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The problem is that On Prem Quickbooks is still substantially cheaper than QB Online, and the online version looks different enough that bookkeepers who aren't terribly computer savvy are scared of all the changes, even if the same functionality is present in the online product. I hate QB with a passion because small business owners tend to be paranoid about asking for help with it, which often leads them in to situations where Intuit forces them to make bad decisions about it later on, but I also understand not being forced to update or to pay ever increasing subscription fees on demand. Subscription-based software is very often internet herpes.

I do think that many accounts demand QB now, so it's just a huge fixed cost for having a small business now.

dd, I'll probably give those videos a listen next week. I am having a busy sort of weekend.

I get that, I really do, but the few on-prem QB installs I support are just complete nightmares. There are features that they paid for that just flat out do not function (mostly payroll related, they get around that by using an external thing to do that) and the server install I maintain (so they can use it throughout the office) is just a complete turd that quits working whenever it feels like. For how much money these businesses pay for it, it ought to work.
 

Mercutio

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One of the people in my office is an Inuit Certified Quickbooks ProAdvisor. My company does not use Quickbooks for Payroll or any credit processing. We DO have to have something that's in Quickbooks Plus, which costs more than regular Quickbooks but not as much as Quickbooks Pro. I have no idea what that is, but I believe what we use winds up costing about $125/user/year.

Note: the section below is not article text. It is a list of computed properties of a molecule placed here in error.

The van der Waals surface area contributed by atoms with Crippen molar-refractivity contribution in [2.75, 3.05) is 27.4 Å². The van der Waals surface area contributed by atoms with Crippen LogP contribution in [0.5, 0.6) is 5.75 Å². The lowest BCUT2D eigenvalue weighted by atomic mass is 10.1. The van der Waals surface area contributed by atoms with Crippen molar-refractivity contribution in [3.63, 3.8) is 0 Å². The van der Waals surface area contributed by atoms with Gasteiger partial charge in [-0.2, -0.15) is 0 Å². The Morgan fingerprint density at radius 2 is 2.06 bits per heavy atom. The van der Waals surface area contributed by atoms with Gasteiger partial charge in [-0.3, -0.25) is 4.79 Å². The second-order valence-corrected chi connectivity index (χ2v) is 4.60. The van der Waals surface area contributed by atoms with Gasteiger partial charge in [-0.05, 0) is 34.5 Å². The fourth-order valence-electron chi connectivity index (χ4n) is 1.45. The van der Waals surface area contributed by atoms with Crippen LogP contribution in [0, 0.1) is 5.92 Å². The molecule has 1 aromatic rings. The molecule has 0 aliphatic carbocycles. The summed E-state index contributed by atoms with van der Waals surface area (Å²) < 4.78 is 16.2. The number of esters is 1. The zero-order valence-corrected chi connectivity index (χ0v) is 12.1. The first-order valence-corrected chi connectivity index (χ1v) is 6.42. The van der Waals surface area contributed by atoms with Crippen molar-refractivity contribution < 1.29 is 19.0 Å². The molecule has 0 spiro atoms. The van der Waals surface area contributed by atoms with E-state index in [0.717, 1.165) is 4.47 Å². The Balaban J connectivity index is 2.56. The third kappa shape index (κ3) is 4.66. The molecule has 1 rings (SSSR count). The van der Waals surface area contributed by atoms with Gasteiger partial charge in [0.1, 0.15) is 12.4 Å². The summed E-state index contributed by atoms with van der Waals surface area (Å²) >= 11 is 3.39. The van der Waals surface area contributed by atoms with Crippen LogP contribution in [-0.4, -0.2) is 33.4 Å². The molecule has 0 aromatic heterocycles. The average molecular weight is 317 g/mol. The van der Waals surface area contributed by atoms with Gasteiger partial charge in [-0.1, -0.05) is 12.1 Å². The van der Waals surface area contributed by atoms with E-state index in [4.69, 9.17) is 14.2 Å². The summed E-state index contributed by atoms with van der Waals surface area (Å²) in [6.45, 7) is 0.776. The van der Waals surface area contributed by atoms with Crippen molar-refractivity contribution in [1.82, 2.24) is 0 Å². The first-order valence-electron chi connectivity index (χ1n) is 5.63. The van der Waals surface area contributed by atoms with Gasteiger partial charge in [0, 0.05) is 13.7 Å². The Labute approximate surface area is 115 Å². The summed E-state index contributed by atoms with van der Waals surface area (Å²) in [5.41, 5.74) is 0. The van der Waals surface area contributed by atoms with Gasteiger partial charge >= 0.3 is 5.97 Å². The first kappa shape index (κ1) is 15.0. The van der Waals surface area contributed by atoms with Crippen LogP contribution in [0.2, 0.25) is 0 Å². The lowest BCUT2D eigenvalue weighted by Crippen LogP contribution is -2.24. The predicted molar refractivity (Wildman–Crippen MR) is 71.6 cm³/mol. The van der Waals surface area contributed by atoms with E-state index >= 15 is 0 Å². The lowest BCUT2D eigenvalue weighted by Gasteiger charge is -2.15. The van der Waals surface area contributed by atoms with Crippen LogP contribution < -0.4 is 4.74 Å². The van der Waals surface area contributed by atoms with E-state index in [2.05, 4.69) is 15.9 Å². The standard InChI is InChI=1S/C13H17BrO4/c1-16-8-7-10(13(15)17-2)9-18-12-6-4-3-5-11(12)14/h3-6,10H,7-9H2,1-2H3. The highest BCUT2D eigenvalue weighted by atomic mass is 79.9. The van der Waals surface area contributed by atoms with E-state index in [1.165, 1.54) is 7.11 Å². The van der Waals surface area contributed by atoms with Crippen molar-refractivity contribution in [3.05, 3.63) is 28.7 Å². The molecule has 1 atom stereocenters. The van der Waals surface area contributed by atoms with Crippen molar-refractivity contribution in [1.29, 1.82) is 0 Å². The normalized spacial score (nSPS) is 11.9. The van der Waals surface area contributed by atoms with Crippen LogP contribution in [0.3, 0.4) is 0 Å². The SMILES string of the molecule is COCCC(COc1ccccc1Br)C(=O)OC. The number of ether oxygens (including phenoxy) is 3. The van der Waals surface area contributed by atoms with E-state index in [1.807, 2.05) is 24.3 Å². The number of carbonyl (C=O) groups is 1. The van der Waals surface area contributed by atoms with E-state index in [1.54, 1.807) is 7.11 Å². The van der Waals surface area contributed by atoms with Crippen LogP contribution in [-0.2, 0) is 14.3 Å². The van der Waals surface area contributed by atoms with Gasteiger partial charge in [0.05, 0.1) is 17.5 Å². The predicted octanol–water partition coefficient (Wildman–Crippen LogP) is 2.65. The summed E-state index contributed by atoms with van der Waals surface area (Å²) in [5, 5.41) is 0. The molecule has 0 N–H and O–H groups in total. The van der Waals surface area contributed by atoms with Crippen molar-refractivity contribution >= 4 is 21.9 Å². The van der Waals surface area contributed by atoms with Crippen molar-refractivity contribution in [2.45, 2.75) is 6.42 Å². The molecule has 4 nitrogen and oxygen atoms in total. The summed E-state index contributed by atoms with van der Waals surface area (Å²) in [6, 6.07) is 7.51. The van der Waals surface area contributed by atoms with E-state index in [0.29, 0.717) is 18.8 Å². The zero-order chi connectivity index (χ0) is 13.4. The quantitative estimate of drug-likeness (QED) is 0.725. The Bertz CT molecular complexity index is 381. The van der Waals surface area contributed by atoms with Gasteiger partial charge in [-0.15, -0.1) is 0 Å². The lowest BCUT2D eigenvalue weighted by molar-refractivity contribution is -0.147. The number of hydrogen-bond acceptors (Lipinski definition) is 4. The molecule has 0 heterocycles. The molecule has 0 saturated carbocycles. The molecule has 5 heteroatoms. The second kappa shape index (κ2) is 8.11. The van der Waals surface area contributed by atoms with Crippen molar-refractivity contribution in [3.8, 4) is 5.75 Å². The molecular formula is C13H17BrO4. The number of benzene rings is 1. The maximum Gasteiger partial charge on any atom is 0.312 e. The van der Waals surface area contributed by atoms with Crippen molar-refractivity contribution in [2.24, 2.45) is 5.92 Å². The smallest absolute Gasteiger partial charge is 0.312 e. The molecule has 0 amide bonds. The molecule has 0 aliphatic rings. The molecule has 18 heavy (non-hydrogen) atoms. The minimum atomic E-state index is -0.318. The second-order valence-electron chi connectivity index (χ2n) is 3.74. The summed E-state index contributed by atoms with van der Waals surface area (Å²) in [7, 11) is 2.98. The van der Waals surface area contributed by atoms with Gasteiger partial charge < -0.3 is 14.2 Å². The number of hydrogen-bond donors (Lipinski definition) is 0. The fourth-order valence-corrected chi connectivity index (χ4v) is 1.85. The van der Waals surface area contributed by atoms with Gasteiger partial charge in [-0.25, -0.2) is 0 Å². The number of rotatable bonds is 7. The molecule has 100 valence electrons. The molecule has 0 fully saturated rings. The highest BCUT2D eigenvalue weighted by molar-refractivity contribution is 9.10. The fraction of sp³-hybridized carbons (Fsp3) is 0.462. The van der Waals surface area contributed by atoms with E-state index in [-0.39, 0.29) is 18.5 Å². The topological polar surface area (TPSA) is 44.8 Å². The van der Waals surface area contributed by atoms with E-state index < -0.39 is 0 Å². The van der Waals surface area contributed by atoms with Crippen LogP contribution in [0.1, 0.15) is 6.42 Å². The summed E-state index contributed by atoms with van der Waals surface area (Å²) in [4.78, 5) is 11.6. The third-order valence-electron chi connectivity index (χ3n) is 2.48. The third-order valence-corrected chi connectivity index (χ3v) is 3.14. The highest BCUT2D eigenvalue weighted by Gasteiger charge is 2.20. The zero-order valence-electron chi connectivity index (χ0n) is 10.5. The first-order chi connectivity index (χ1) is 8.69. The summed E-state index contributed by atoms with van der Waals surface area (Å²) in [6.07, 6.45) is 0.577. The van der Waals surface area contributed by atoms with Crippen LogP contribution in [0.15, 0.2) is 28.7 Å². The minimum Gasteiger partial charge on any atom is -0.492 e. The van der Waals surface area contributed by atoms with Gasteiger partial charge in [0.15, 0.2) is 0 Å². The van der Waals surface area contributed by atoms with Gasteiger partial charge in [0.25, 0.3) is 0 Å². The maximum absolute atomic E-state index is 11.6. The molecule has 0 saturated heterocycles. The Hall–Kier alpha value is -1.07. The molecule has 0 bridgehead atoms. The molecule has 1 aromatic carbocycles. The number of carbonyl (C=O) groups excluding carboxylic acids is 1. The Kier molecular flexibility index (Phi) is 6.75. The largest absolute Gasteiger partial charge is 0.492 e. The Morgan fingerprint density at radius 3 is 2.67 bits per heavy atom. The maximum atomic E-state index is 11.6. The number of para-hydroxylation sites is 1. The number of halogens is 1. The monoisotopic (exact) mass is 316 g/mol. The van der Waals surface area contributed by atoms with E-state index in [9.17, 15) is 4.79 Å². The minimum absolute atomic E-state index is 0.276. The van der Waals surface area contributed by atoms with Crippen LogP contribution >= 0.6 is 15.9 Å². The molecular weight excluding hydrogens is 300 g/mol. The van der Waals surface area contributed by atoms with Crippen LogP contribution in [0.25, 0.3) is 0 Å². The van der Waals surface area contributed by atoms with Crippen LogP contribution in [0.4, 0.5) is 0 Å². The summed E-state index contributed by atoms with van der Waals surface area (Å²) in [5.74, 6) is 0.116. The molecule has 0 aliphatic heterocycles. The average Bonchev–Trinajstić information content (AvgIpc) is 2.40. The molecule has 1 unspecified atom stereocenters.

I don't think you can get a single user license for QB online for less than $27/user/month. It's my experience that basically no one qualifies to keep the $15/month starter package.

I want all versions of Quickbooks to die so, so much. I hate dealing with it. But the people who will go to war over the difference between $125/year and $325/year maybe aren't the right people to argue over switching.
 

Mercutio

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I'm also the type that totally doesn't take offense when my suggestions/advice/recommendations are not taken on just about anything.

First one is fun and jazzy. Second one was a little more Isaac Hayes/Curtis Mayfield, but in line with the stuff Marc Rebillet improvises. Third one, not bad, but not really my thing. Forth one is a big ol' nope.
 

ddrueding

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First one is fun and jazzy. Second one was a little more Isaac Hayes/Curtis Mayfield, but in line with the stuff Marc Rebillet improvises. Third one, not bad, but not really my thing. Forth one is a big ol' nope.
That is better than I was expecting and I do appreciate you taking the time. One more that is probably in the "not really my thing" space, but maybe? Very talented musicians fooling around. And if you do like this, you need to go spend some time looking at ClownCore (the band, careful on that search).
 

sedrosken

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I was given a Latitude C400, on the condition that I destroyed the hard drive. Thankfully they let me handle that, and didn't just take it, because it's one of those models that uses a caddy and a pin-header to edge-connector adapter. I don't mind giving up or destroying a 22 year old hard drive because the odds that it'll continue to work for very long at this point are near-nonexistent. I'd wanted to replace it with an mSATA SSD on a 2.5" adapter anyway.